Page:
It's An Olympics Tradition: How Difficult Can NBC Universal Make It To Enjoy The Olympics?

from the yet-again dept

Is it really that time again? When NBC screws up its coverage of the Olympics by showing people what it thinks they want to see, rather than what they actually want to see? Every two years, the Olympics does two appallingly annoying things: makes it difficult to watch the Olympics online... and refuses to show it live on TV. In the 20th century view of NBC execs like Rick Cotton, the only thing that matters is prime time television. So they hold off and focus everything around that prime time slot... effectively pissing off everyone else. As Erick Schoenfeld noted: "The only Olympics tweets I've seen all day are from people pissed that NBC is not broadcasting the opening ceremony live."

Hell, even when they go on Twitter the Olympics can't do things right. There was a lot of buzz around the fact that NBC and Twitter teamed up to create an "Olympics" hub. Great (though some people are pointing out that NBC's own Twitter feed is now tweeting stories that it refuses to broadcast live). However, as Canada-based reporter Mathew Ingram discovered in trying to look up the Olympics Twitter hub, thanks to NBC Universal restrictions, Twitter is geoblocking access. To check it out, I visited the Olympics hub site from the US and saw this:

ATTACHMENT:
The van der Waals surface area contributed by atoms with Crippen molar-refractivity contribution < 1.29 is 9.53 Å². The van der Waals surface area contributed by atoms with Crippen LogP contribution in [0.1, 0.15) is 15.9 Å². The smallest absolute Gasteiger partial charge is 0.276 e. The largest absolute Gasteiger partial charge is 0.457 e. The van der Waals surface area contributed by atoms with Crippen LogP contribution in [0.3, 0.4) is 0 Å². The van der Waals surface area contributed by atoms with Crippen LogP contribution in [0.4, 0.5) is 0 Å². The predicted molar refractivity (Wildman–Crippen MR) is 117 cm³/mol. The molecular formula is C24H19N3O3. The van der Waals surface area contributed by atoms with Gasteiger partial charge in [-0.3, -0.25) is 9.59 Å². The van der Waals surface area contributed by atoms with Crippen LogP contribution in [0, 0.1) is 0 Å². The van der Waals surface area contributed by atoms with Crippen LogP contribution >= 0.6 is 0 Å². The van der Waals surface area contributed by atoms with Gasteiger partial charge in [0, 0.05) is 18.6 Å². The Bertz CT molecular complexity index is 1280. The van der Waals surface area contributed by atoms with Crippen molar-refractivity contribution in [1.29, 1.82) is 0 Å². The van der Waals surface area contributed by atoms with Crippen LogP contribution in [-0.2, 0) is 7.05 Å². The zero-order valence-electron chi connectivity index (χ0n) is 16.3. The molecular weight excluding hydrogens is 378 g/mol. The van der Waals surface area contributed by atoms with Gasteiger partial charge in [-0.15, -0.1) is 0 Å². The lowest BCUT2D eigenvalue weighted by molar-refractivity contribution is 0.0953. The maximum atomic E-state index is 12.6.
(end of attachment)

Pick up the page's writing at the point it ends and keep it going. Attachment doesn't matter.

And, then, through the magic of the internet, "transported" myself (or, at least my connection) to Toronto, where I reloaded the page... and saw this:
In the end, I'm not really sure it makes a huge difference. To be honest, I'm not sure I quite understand the point of the Olympics "hub" on Twitter, but it's yet another way in which NBC Universal seems focused on restricting access, rather than enabling access. It's 20th century thinking for a company that is in desperate need of 21st century leadership.

Filed Under: geoblocks, internet, olympics, prime time, streaming, tv, tweeting
Companies: nbc universal, twitter

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  1. identicon
    Shadeyone, 27 Jul 2012 @ 7:34pm

    Re: Re: AGREED!

    Wait, how does not having a TV equate to wanting all things free? Some people don't have a TV because they don't want one or they have a subscription to Netflix and watch everything on their computer or tablet.

    I've got a TV, but no cable because I've got a 3 year old and I'm not gonna pay over $50 a month for something I'm barely going to watch because I want to be a decent parent and husband and spend time with my family.

    So according to you in my situation, wanting to spend time with family=freetard pirate apologist who is intent on destroying the fabric of life as we know it

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